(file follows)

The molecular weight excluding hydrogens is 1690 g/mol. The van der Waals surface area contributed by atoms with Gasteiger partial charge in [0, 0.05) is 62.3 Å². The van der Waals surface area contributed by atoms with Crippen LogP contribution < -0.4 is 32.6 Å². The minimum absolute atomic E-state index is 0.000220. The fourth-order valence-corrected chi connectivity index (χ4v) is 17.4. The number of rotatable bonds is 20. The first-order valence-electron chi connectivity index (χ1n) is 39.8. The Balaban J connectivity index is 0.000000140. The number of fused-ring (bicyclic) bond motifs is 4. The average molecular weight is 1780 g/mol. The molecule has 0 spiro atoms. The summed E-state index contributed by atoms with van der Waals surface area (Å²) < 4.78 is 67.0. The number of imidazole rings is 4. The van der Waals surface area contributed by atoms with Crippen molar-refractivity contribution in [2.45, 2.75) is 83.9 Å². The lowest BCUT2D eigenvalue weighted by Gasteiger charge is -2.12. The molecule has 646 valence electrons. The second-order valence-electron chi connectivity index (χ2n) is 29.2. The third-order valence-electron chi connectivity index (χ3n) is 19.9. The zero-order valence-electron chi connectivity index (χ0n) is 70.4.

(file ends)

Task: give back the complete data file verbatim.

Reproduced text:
The molecular weight excluding hydrogens is 1690 g/mol. The van der Waals surface area contributed by atoms with Gasteiger partial charge in [0, 0.05) is 62.3 Å². The van der Waals surface area contributed by atoms with Crippen LogP contribution < -0.4 is 32.6 Å². The minimum absolute atomic E-state index is 0.000220. The fourth-order valence-corrected chi connectivity index (χ4v) is 17.4. The number of rotatable bonds is 20. The first-order valence-electron chi connectivity index (χ1n) is 39.8. The Balaban J connectivity index is 0.000000140. The number of fused-ring (bicyclic) bond motifs is 4. The average molecular weight is 1780 g/mol. The molecule has 0 spiro atoms. The summed E-state index contributed by atoms with van der Waals surface area (Å²) < 4.78 is 67.0. The number of imidazole rings is 4. The van der Waals surface area contributed by atoms with Crippen molar-refractivity contribution in [2.45, 2.75) is 83.9 Å². The lowest BCUT2D eigenvalue weighted by Gasteiger charge is -2.12. The molecule has 646 valence electrons. The second-order valence-electron chi connectivity index (χ2n) is 29.2. The third-order valence-electron chi connectivity index (χ3n) is 19.9. The zero-order valence-electron chi connectivity index (χ0n) is 70.4.